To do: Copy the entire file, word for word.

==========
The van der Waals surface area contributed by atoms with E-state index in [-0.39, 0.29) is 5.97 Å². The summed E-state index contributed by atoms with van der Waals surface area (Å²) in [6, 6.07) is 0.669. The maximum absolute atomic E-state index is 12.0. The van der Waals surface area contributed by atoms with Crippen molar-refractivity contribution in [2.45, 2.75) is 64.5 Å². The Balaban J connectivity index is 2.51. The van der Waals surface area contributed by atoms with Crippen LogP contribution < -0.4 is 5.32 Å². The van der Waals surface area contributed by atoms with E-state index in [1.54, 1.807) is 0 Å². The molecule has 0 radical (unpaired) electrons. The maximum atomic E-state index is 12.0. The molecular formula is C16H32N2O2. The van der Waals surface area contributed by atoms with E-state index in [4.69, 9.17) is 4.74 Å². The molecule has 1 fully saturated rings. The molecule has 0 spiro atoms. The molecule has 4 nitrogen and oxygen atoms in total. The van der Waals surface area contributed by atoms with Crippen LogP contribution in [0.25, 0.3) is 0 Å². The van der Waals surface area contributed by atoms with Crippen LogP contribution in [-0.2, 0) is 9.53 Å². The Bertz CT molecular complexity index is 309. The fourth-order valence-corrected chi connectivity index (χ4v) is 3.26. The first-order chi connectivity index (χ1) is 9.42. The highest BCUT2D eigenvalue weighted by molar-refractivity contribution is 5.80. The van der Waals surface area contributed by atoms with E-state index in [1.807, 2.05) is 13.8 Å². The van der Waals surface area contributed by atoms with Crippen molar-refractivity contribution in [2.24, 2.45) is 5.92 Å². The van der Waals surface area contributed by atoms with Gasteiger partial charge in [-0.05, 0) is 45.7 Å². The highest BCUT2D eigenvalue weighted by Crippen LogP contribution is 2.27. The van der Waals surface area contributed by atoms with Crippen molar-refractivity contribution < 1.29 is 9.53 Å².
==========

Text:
The van der Waals surface area contributed by atoms with E-state index in [-0.39, 0.29) is 5.97 Å². The summed E-state index contributed by atoms with van der Waals surface area (Å²) in [6, 6.07) is 0.669. The maximum absolute atomic E-state index is 12.0. The van der Waals surface area contributed by atoms with Crippen molar-refractivity contribution in [2.45, 2.75) is 64.5 Å². The Balaban J connectivity index is 2.51. The van der Waals surface area contributed by atoms with Crippen LogP contribution < -0.4 is 5.32 Å². The van der Waals surface area contributed by atoms with E-state index in [1.54, 1.807) is 0 Å². The molecule has 0 radical (unpaired) electrons. The maximum atomic E-state index is 12.0. The molecular formula is C16H32N2O2. The van der Waals surface area contributed by atoms with E-state index in [4.69, 9.17) is 4.74 Å². The molecule has 1 fully saturated rings. The molecule has 0 spiro atoms. The molecule has 4 nitrogen and oxygen atoms in total. The van der Waals surface area contributed by atoms with Crippen LogP contribution in [0.25, 0.3) is 0 Å². The van der Waals surface area contributed by atoms with Crippen LogP contribution in [-0.2, 0) is 9.53 Å². The Bertz CT molecular complexity index is 309. The fourth-order valence-corrected chi connectivity index (χ4v) is 3.26. The first-order chi connectivity index (χ1) is 9.42. The highest BCUT2D eigenvalue weighted by molar-refractivity contribution is 5.80. The van der Waals surface area contributed by atoms with E-state index in [1.807, 2.05) is 13.8 Å². The van der Waals surface area contributed by atoms with Crippen molar-refractivity contribution in [2.24, 2.45) is 5.92 Å². The van der Waals surface area contributed by atoms with Gasteiger partial charge in [-0.05, 0) is 45.7 Å². The highest BCUT2D eigenvalue weighted by Crippen LogP contribution is 2.27. The van der Waals surface area contributed by atoms with Crippen molar-refractivity contribution < 1.29 is 9.53 Å².